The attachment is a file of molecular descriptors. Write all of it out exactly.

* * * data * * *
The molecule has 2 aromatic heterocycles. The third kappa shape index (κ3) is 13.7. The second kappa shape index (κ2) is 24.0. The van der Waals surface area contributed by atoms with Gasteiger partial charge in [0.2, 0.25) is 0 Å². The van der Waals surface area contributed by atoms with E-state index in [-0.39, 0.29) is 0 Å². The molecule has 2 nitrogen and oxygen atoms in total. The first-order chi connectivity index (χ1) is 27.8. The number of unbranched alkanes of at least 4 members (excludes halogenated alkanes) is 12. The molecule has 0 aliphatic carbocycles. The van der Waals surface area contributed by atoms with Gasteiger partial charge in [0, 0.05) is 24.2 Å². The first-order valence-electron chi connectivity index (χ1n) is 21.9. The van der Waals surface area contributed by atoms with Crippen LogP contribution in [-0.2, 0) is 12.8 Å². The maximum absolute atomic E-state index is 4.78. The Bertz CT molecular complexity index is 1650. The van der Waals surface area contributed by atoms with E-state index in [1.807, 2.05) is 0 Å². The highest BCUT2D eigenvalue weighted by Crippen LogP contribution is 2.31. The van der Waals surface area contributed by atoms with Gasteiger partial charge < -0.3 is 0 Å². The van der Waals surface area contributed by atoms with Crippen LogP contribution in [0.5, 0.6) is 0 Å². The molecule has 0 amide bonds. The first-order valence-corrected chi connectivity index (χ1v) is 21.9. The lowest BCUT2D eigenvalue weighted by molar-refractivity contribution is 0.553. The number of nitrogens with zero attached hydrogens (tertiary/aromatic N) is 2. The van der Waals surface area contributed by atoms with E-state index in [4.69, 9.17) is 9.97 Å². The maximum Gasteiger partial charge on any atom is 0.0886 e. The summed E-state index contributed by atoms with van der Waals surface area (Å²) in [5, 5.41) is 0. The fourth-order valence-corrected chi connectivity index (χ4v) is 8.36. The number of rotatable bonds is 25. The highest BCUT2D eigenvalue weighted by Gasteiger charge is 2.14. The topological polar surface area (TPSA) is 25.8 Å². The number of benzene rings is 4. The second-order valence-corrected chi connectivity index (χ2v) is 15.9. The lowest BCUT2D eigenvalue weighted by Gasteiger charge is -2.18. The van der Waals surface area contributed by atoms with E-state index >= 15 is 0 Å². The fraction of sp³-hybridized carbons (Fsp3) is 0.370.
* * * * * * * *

The molecule has 2 aromatic heterocycles. The third kappa shape index (κ3) is 13.7. The second kappa shape index (κ2) is 24.0. The van der Waals surface area contributed by atoms with Gasteiger partial charge in [0.2, 0.25) is 0 Å². The van der Waals surface area contributed by atoms with E-state index in [-0.39, 0.29) is 0 Å². The molecule has 2 nitrogen and oxygen atoms in total. The first-order chi connectivity index (χ1) is 27.8. The number of unbranched alkanes of at least 4 members (excludes halogenated alkanes) is 12. The molecule has 0 aliphatic carbocycles. The van der Waals surface area contributed by atoms with Gasteiger partial charge in [0, 0.05) is 24.2 Å². The first-order valence-electron chi connectivity index (χ1n) is 21.9. The van der Waals surface area contributed by atoms with Crippen LogP contribution in [-0.2, 0) is 12.8 Å². The maximum absolute atomic E-state index is 4.78. The Bertz CT molecular complexity index is 1650. The van der Waals surface area contributed by atoms with E-state index in [1.807, 2.05) is 0 Å². The highest BCUT2D eigenvalue weighted by Crippen LogP contribution is 2.31. The van der Waals surface area contributed by atoms with Gasteiger partial charge < -0.3 is 0 Å². The van der Waals surface area contributed by atoms with Crippen LogP contribution in [0.5, 0.6) is 0 Å². The molecule has 0 amide bonds. The first-order valence-corrected chi connectivity index (χ1v) is 21.9. The lowest BCUT2D eigenvalue weighted by molar-refractivity contribution is 0.553. The number of nitrogens with zero attached hydrogens (tertiary/aromatic N) is 2. The van der Waals surface area contributed by atoms with E-state index in [4.69, 9.17) is 9.97 Å². The maximum Gasteiger partial charge on any atom is 0.0886 e. The summed E-state index contributed by atoms with van der Waals surface area (Å²) in [5, 5.41) is 0. The fourth-order valence-corrected chi connectivity index (χ4v) is 8.36. The number of rotatable bonds is 25. The highest BCUT2D eigenvalue weighted by Gasteiger charge is 2.14. The topological polar surface area (TPSA) is 25.8 Å². The number of benzene rings is 4. The second-order valence-corrected chi connectivity index (χ2v) is 15.9. The lowest BCUT2D eigenvalue weighted by Gasteiger charge is -2.18. The van der Waals surface area contributed by atoms with E-state index >= 15 is 0 Å². The fraction of sp³-hybridized carbons (Fsp3) is 0.370.